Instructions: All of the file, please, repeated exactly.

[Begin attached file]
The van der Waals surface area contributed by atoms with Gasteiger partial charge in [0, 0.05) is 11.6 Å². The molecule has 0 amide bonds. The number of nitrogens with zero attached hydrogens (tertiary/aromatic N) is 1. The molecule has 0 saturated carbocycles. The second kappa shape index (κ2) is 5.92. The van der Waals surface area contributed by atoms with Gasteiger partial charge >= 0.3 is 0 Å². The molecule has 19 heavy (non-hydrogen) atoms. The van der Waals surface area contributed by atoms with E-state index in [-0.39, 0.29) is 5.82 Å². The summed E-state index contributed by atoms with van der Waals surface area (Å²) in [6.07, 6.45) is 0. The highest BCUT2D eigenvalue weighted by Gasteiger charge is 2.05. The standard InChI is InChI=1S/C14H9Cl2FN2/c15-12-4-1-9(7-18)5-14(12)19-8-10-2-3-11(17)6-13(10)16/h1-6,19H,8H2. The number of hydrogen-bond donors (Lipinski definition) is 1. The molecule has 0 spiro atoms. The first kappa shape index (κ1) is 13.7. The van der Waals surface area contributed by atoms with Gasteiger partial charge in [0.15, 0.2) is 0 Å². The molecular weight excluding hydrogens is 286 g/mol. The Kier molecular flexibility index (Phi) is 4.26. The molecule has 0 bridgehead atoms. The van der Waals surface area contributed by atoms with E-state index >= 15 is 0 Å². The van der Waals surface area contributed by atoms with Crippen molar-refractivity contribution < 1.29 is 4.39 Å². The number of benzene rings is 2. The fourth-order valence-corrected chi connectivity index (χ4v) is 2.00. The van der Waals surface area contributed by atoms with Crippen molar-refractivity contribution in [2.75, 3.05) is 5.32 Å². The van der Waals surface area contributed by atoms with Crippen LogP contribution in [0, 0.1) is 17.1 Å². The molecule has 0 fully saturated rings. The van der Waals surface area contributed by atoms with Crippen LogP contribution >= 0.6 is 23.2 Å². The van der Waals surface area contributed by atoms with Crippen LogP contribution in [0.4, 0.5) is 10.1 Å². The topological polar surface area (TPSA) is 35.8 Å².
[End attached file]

The van der Waals surface area contributed by atoms with Gasteiger partial charge in [0, 0.05) is 11.6 Å². The molecule has 0 amide bonds. The number of nitrogens with zero attached hydrogens (tertiary/aromatic N) is 1. The molecule has 0 saturated carbocycles. The second kappa shape index (κ2) is 5.92. The van der Waals surface area contributed by atoms with Gasteiger partial charge >= 0.3 is 0 Å². The molecule has 19 heavy (non-hydrogen) atoms. The van der Waals surface area contributed by atoms with E-state index in [-0.39, 0.29) is 5.82 Å². The summed E-state index contributed by atoms with van der Waals surface area (Å²) in [6.07, 6.45) is 0. The highest BCUT2D eigenvalue weighted by Gasteiger charge is 2.05. The standard InChI is InChI=1S/C14H9Cl2FN2/c15-12-4-1-9(7-18)5-14(12)19-8-10-2-3-11(17)6-13(10)16/h1-6,19H,8H2. The number of hydrogen-bond donors (Lipinski definition) is 1. The molecule has 0 spiro atoms. The first kappa shape index (κ1) is 13.7. The van der Waals surface area contributed by atoms with Gasteiger partial charge in [0.15, 0.2) is 0 Å². The molecular weight excluding hydrogens is 286 g/mol. The Kier molecular flexibility index (Phi) is 4.26. The molecule has 0 bridgehead atoms. The van der Waals surface area contributed by atoms with E-state index >= 15 is 0 Å². The van der Waals surface area contributed by atoms with Crippen molar-refractivity contribution < 1.29 is 4.39 Å². The number of benzene rings is 2. The fourth-order valence-corrected chi connectivity index (χ4v) is 2.00. The van der Waals surface area contributed by atoms with Crippen molar-refractivity contribution in [2.75, 3.05) is 5.32 Å². The van der Waals surface area contributed by atoms with Crippen LogP contribution in [0, 0.1) is 17.1 Å². The molecule has 0 fully saturated rings. The van der Waals surface area contributed by atoms with Crippen LogP contribution >= 0.6 is 23.2 Å². The van der Waals surface area contributed by atoms with Crippen LogP contribution in [0.4, 0.5) is 10.1 Å². The topological polar surface area (TPSA) is 35.8 Å².